Container technology is rapidly transforming the way enterprises develop and deliver applications, and adoption is set to ramp up spectacularly in the next year, even as obstacles towards adoption persist.
A new report from the Cloud Foundry Foundation, Hope Versus Reality: Containers in 2016, shows that 16 percent of all organizations are already using containers in production. But research firm ClearPath Strategies, which carried out the survey on behalf of the Cloud Foundry Foundation, said we’re only now just starting to see the shift in those looking to move into production.
“Another 64 percent [of organizations] are expecting to move into production in the next year,” said Abby Kearns, vice president of Industry Strategy at the Cloud Foundry Foundation, in a statement to Datamation.
ClearPath quizzed a total of 711 IT decision makers at organizations with at least 100 employees in seven countries (the U.S., Canada, the U.K., Germany, China, Japan and South Korea) for the survey, finding that the most popular use case for containers was in application development environments (54 percent of respondents). Other popular use cases include containers being used as a lightweight approach to resource sharing (42 percent), as a means to operate versioned runtimes (36 percent), as an operating system (33 percent), and as a replacement for virtual machines (30 percent).
But although containers are exciting developers in organizations across the globe the technology is also creating new challenges to be overcome. Some 50 percent of respondents cited container management as the top challenge, while issues such as monitoring (38 percent), persistent storage (36 percent) and security and isolation (30 percent) were all causing big headaches too.
The findings of the Cloud Foundry Foundation’s report were backed up by a second independent study on container adoption published this week by ClusterHQ, which found that container usage for production workloads jumped 96 percent over the last year. That report also warned of roadblocks in the way of adoption however, citing persistent storage as the top challenge.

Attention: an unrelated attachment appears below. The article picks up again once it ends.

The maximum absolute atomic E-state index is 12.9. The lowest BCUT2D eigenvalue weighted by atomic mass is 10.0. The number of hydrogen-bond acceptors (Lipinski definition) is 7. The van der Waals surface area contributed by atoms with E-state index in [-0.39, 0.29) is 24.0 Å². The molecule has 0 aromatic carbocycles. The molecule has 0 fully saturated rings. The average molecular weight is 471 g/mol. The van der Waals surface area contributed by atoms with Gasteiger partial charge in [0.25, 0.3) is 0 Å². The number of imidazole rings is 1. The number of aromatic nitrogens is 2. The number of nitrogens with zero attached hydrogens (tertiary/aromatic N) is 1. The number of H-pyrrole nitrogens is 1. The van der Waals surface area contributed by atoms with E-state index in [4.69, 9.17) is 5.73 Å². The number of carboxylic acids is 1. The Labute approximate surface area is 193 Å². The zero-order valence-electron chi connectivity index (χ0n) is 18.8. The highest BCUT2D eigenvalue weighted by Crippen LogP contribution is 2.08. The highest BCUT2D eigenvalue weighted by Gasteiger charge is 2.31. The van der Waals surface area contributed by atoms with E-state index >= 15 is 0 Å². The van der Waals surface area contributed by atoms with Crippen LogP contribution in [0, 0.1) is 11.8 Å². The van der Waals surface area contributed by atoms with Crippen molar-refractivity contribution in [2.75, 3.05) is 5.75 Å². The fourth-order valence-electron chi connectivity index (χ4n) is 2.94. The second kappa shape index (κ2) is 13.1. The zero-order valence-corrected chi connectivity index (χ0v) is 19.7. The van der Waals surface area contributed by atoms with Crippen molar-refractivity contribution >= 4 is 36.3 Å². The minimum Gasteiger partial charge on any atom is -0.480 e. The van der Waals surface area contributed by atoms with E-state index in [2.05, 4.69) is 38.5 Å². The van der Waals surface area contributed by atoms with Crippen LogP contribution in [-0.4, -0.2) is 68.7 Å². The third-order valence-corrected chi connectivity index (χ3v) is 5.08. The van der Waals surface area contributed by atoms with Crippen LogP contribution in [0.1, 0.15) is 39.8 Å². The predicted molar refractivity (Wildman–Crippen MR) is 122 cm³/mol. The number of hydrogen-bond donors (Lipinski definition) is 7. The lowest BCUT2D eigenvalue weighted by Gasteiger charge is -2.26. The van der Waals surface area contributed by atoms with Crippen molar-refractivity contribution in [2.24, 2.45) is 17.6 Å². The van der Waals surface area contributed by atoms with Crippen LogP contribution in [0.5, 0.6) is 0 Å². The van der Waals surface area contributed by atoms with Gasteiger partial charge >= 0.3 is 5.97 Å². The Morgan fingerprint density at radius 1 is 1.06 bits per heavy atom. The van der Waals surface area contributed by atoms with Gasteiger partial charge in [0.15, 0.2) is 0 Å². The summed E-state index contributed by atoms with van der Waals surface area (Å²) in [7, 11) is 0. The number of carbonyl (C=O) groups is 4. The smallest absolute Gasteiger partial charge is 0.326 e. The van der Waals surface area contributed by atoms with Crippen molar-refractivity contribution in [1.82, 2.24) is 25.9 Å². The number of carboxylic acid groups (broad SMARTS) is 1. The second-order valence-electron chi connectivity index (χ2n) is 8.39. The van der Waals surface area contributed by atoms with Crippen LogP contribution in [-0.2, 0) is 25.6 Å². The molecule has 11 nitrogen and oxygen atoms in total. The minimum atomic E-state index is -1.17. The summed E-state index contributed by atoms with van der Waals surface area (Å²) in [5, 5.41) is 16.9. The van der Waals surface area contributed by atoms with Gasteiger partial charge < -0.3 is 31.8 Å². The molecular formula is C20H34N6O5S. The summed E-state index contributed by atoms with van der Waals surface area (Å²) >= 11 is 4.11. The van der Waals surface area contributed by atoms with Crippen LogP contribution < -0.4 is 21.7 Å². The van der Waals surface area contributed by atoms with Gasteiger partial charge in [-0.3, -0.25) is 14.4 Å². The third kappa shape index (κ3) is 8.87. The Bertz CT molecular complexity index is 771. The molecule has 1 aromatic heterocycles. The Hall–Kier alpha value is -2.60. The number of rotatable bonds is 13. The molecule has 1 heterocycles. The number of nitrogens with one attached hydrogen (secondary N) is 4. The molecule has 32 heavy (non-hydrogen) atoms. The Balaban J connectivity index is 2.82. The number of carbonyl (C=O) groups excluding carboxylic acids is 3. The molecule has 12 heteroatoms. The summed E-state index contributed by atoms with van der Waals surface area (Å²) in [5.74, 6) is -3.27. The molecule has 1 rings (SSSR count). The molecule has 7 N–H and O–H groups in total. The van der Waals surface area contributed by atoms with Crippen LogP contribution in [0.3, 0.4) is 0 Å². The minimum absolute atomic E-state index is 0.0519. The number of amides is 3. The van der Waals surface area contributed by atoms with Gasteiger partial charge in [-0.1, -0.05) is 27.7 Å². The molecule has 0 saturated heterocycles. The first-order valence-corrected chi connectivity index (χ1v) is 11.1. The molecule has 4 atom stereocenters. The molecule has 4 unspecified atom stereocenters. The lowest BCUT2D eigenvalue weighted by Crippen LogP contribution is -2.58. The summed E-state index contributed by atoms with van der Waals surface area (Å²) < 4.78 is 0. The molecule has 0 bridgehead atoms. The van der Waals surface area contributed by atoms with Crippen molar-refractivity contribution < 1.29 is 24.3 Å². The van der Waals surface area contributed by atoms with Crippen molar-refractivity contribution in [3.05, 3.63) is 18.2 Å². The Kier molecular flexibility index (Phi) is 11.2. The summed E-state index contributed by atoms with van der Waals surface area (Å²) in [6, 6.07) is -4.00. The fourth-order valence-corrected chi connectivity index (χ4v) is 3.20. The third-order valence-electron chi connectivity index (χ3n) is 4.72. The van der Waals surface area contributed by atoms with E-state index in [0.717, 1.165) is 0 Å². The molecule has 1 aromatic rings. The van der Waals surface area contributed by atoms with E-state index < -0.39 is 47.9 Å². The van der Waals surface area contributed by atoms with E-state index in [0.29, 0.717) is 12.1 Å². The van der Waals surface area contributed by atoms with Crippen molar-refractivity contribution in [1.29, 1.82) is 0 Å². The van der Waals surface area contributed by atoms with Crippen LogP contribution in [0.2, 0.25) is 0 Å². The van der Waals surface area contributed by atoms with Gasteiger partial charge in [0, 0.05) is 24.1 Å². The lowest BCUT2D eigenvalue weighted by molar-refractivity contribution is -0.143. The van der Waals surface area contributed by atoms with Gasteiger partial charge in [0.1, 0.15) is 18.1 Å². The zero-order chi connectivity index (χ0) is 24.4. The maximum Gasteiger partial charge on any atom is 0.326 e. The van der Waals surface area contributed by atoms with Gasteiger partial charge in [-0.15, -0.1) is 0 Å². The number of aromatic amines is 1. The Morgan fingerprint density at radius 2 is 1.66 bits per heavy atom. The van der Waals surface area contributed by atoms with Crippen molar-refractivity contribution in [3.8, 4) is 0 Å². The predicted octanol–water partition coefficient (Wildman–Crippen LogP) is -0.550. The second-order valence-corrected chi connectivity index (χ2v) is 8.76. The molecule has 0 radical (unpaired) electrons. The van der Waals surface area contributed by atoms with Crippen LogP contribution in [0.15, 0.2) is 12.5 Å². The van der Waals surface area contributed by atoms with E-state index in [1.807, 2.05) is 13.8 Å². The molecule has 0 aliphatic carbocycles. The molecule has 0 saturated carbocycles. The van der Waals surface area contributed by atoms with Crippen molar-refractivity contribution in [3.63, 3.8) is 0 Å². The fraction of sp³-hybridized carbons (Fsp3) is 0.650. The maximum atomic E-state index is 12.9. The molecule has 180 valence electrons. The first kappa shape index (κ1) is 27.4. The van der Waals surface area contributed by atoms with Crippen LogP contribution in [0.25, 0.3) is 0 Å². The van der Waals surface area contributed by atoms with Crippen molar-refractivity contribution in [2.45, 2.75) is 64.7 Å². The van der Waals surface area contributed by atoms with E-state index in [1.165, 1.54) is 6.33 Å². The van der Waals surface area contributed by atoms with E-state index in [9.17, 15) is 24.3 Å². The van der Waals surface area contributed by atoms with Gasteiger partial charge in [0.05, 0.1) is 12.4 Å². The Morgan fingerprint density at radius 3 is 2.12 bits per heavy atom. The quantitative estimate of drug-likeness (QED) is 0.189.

The ClusterHQ study also took a deeper dive into who is using what in the container ecosystem. To no one’s surprise, Docker Inc.’s container engine technology remains the most popular by a wide margin, used by a massive 94 percent of respondents. However things are much more competitive when we look at container orchestration and management tools. Currently, Google’s Kubernetes platform is the top choice, used by 40 percent of organizations. However, other platforms including Docker Swarm (30 percent), Amazon Web Services’ EC2 Container Service (24 percent) and Apache Mesos (15 percent) are also gaining traction, in an illustration of the explosive growth in the segment as a whole. Some 32 percent of firms also said they were using “internally developed tools” for container orchestration and management.
“This indicates that people are still experimenting with multiple container managers to figure out which is the right tool for the job,” ClusterHQ noted in a statement. “The uptake in the use of Kubernetes provides market evidence that Google’s investment in the industry has paid off in a short amount of time.”